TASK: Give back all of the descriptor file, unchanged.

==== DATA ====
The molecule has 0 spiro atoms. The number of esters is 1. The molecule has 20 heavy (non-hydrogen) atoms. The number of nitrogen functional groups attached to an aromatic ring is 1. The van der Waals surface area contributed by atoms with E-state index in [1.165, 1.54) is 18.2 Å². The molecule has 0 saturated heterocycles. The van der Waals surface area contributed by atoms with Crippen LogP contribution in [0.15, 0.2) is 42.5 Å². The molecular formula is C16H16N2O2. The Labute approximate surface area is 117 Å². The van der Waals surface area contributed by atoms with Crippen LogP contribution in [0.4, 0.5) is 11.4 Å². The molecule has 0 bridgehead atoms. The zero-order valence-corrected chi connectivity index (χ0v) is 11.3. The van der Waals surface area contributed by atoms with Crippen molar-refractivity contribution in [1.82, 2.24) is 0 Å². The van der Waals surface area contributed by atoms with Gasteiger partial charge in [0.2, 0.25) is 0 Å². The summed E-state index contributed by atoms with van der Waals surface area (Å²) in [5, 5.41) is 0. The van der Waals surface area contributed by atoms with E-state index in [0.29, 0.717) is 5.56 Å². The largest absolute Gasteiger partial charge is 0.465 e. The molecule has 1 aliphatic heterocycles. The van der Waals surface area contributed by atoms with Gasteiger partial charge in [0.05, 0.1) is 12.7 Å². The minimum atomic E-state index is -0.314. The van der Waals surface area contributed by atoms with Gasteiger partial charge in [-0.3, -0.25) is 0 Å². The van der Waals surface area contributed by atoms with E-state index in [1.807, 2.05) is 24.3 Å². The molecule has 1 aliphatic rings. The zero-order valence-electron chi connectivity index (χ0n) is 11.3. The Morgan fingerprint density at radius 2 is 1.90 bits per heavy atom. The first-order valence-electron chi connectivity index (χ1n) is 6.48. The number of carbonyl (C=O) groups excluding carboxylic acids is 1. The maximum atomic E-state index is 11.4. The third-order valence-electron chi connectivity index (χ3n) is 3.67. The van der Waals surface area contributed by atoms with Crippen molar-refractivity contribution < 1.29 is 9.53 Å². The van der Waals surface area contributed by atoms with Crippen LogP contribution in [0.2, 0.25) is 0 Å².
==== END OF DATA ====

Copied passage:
The molecule has 0 spiro atoms. The number of esters is 1. The molecule has 20 heavy (non-hydrogen) atoms. The number of nitrogen functional groups attached to an aromatic ring is 1. The van der Waals surface area contributed by atoms with E-state index in [1.165, 1.54) is 18.2 Å². The molecule has 0 saturated heterocycles. The van der Waals surface area contributed by atoms with Crippen LogP contribution in [0.15, 0.2) is 42.5 Å². The molecular formula is C16H16N2O2. The Labute approximate surface area is 117 Å². The van der Waals surface area contributed by atoms with Crippen LogP contribution in [0.4, 0.5) is 11.4 Å². The molecule has 0 bridgehead atoms. The zero-order valence-corrected chi connectivity index (χ0v) is 11.3. The van der Waals surface area contributed by atoms with Crippen molar-refractivity contribution in [1.82, 2.24) is 0 Å². The van der Waals surface area contributed by atoms with Gasteiger partial charge in [0.2, 0.25) is 0 Å². The summed E-state index contributed by atoms with van der Waals surface area (Å²) in [5, 5.41) is 0. The van der Waals surface area contributed by atoms with E-state index in [0.29, 0.717) is 5.56 Å². The largest absolute Gasteiger partial charge is 0.465 e. The molecule has 1 aliphatic heterocycles. The van der Waals surface area contributed by atoms with Gasteiger partial charge in [0.05, 0.1) is 12.7 Å². The minimum atomic E-state index is -0.314. The van der Waals surface area contributed by atoms with Gasteiger partial charge in [-0.3, -0.25) is 0 Å². The van der Waals surface area contributed by atoms with E-state index in [1.807, 2.05) is 24.3 Å². The molecule has 1 aliphatic rings. The zero-order valence-electron chi connectivity index (χ0n) is 11.3. The Morgan fingerprint density at radius 2 is 1.90 bits per heavy atom. The first-order valence-electron chi connectivity index (χ1n) is 6.48. The number of carbonyl (C=O) groups excluding carboxylic acids is 1. The maximum atomic E-state index is 11.4. The third-order valence-electron chi connectivity index (χ3n) is 3.67. The van der Waals surface area contributed by atoms with Crippen molar-refractivity contribution < 1.29 is 9.53 Å². The van der Waals surface area contributed by atoms with Crippen LogP contribution in [0.2, 0.25) is 0 Å².